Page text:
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T’Challa succeeds his father as king to the fictitious African nation of Wakanda. But life on the throne barely lasts a minute before outsiders challenge his right to rule. Oh and, he’s a superhero. Cinema has its first official black superhero. (Yes, Halle Berry was Catwoman, but the original character was white. Also …kind of a villain. Spawn, and even Blade were also anti-heroes). The Black Panther character has already become a real-life hero before the film has even hit theatres worldwide.

Ryan Coogler’s Black Panther creates a world of intrigue. Moody low lighting with bursts of color. Jay Hart (set design), Alan Hook (supervising art director), and especially Rachel Morrison (director of photography), make Africa look like Tatooine. Artistic, abstract fantasy animation offers an opening sequence that proves the CG team is capable. Things morph into one another to tell the story of Vibranium – the mightiest of metals and the basis of Wakanda’s power. It’s unfortunate that the CG is uneven. Some is very well done, but at times it’s very obvious there were green screens and computer-plotted figures on impossible-to-stand-on landscapes.

It is also unsettling and therefore a little bit chuckle-worthy to see alien spacecraft flying over unadulterated African landscape. It’s incongruous and a bit ridiculous, but if we can forgive Stan Lee’s silliness in the creation of the original storyline, we can then move on to more important elements.

The costumes. The ensemble cast. The script.

Coogler kept Marvel’s penchant for cheesy lines from their original animated series and comic books, but didn’t quite bring it to a witty or even terribly funny fruition. The best of the jokes lie within T’Challa’s relationship with his younger sister. It’s admirable sibling teasing, but could have been a bit less stilted. That said, his sister (played by Letitia Wright) is probably the highest point in the cast of characters. A tip of the hat also goes to Forest Whitaker for his supporting role. He is too cool as Zuri. Chadwick Boseman portrays the Panther himself. Well done! He is understated and stoic when needed, and becomes a serious protector and fighter in the face of adversity. Props also go to everyone’s soon-to-be new favorite villain, Killmonger (Michael B. Jordan). He is an excellent actor, and shows the rage of an irrational, angry character as well as the softer side of someone hurt by the society he was raised in.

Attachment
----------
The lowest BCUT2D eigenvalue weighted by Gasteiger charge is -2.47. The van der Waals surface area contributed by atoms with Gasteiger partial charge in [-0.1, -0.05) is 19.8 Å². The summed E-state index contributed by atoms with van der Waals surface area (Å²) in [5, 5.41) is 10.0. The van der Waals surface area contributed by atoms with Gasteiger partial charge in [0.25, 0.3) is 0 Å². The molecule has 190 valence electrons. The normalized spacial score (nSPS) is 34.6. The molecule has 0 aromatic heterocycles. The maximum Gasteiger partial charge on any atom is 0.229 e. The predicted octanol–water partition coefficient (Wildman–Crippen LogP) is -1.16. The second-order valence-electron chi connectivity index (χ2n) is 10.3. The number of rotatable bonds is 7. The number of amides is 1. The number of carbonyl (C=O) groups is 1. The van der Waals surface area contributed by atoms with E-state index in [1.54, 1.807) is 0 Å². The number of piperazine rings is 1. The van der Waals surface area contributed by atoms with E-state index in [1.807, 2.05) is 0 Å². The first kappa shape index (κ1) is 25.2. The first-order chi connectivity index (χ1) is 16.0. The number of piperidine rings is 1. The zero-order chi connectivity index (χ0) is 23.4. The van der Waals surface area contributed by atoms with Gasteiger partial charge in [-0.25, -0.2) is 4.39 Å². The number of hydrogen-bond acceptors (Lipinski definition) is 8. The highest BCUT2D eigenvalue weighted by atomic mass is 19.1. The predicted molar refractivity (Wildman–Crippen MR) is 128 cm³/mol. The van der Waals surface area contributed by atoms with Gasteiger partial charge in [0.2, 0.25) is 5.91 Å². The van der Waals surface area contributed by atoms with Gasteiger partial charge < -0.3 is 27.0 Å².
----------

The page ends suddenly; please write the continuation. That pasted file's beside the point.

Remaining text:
If we were to compare and contrast with the 2010 Black Panther animated series, both have a star-studded cast, great music, are politically pertinent, and have a dark ambiance punctuated by bright colors. This is where the similarities end. The cartoon had killer artwork and flat-out blasted the sociopolitical and racial commentary at its audience. Its wit and comedic timing were perfect. The 2018 incarnation lags behind, taking a rather safe route. Its flashy action sequences and strong, badass female warriors do not save it from this. There are two sides to Coogler’s offering. On the one hand, there are some very interesting sets, techy and artsy elements, lovely scenery, and a heartfelt story about family. On the other side, there is an obvious political message. In a way, the two are independent of one another in terms of whether the film stands on its own. Most general audiences will probably love Coogler’s voice. Film buffs on the other hand, might nitpick many aspects that don’t quite hold up. 

Black Panther may be the most highly anticipated Marvel Universe feature of all time. But does it deserve the hype? The good things about it will likely be good in every viewer’s opinion. Will anyone really care to focus on creative criticisms or cinematic value? When a film is released to certain hype that is a direct mirror of the state of the world, most audiences will praise it unless it is handled in poor taste. Coogler did the right thing, even if the technical aspects might be a little lacking. To those intensely involved with the political meaning and virtues of this story, no injustice was done. It is politically current without being excessive. It treats race and culture adequately without worsening their image. Whether these elements have been raised to a new level of praise, well, no. There is nothing revolutionary here, but the characters and politics are fairly treated in a way that doesn’t further demean or call for attacks from either side of the political fence. Black Panther advocates and upholds equality for the entire human race. African Americans might support this film for how it compliments a race without pretending the stereotypes don’t exist. There is something relatable especially in Killmonger’s upbringing. Non-black audiences may not change their minds about black culture, for either better or worse. If their political standpoint is that all people are people, they might see this as just another superhero film with cool dudes in suits. If they are at all politically inclined and aware, they might applaud Black Panther. And if they are politically gauche, they will either continue to be gauche, or hopefully learn a thing or two that might change their outlook on different cultures.

 

Black Panther hits theatres Nationwide February 16th. Make sure to stay for the end credits or you’ll miss the postmortem and hints of what’s next in the Marvel series.

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